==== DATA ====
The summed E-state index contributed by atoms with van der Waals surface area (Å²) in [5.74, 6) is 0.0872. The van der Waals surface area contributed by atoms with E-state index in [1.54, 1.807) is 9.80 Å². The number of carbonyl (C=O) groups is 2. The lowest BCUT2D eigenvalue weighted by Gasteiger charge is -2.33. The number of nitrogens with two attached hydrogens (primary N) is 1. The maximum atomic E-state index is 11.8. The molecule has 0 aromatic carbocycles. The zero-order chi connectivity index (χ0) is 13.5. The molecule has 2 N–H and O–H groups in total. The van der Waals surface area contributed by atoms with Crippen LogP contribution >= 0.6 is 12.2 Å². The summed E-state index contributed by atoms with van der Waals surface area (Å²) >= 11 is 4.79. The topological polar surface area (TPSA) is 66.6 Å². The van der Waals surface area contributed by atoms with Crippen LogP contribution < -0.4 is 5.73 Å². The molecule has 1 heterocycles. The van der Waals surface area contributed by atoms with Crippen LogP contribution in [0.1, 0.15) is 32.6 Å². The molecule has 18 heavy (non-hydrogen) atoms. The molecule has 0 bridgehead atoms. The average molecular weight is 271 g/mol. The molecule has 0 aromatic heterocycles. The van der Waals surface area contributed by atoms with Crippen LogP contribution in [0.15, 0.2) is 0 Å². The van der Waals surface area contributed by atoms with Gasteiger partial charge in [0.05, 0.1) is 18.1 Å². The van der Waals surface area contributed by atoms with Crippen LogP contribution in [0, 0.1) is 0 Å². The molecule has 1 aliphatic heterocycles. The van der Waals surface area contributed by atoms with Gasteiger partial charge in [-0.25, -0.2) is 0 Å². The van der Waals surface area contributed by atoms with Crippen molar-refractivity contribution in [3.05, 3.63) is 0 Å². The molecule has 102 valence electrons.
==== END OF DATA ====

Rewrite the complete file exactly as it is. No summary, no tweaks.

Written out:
The summed E-state index contributed by atoms with van der Waals surface area (Å²) in [5.74, 6) is 0.0872. The van der Waals surface area contributed by atoms with E-state index in [1.54, 1.807) is 9.80 Å². The number of carbonyl (C=O) groups is 2. The lowest BCUT2D eigenvalue weighted by Gasteiger charge is -2.33. The number of nitrogens with two attached hydrogens (primary N) is 1. The maximum atomic E-state index is 11.8. The molecule has 0 aromatic carbocycles. The zero-order chi connectivity index (χ0) is 13.5. The molecule has 2 N–H and O–H groups in total. The van der Waals surface area contributed by atoms with Crippen LogP contribution >= 0.6 is 12.2 Å². The summed E-state index contributed by atoms with van der Waals surface area (Å²) >= 11 is 4.79. The topological polar surface area (TPSA) is 66.6 Å². The van der Waals surface area contributed by atoms with Crippen LogP contribution < -0.4 is 5.73 Å². The molecule has 1 heterocycles. The van der Waals surface area contributed by atoms with Crippen LogP contribution in [0.1, 0.15) is 32.6 Å². The molecule has 18 heavy (non-hydrogen) atoms. The molecule has 0 bridgehead atoms. The average molecular weight is 271 g/mol. The molecule has 0 aromatic heterocycles. The van der Waals surface area contributed by atoms with Crippen LogP contribution in [0.15, 0.2) is 0 Å². The van der Waals surface area contributed by atoms with Gasteiger partial charge in [0.05, 0.1) is 18.1 Å². The van der Waals surface area contributed by atoms with Crippen LogP contribution in [0, 0.1) is 0 Å². The molecule has 1 aliphatic heterocycles. The van der Waals surface area contributed by atoms with Gasteiger partial charge in [-0.25, -0.2) is 0 Å². The van der Waals surface area contributed by atoms with Crippen molar-refractivity contribution in [3.05, 3.63) is 0 Å². The molecule has 102 valence electrons.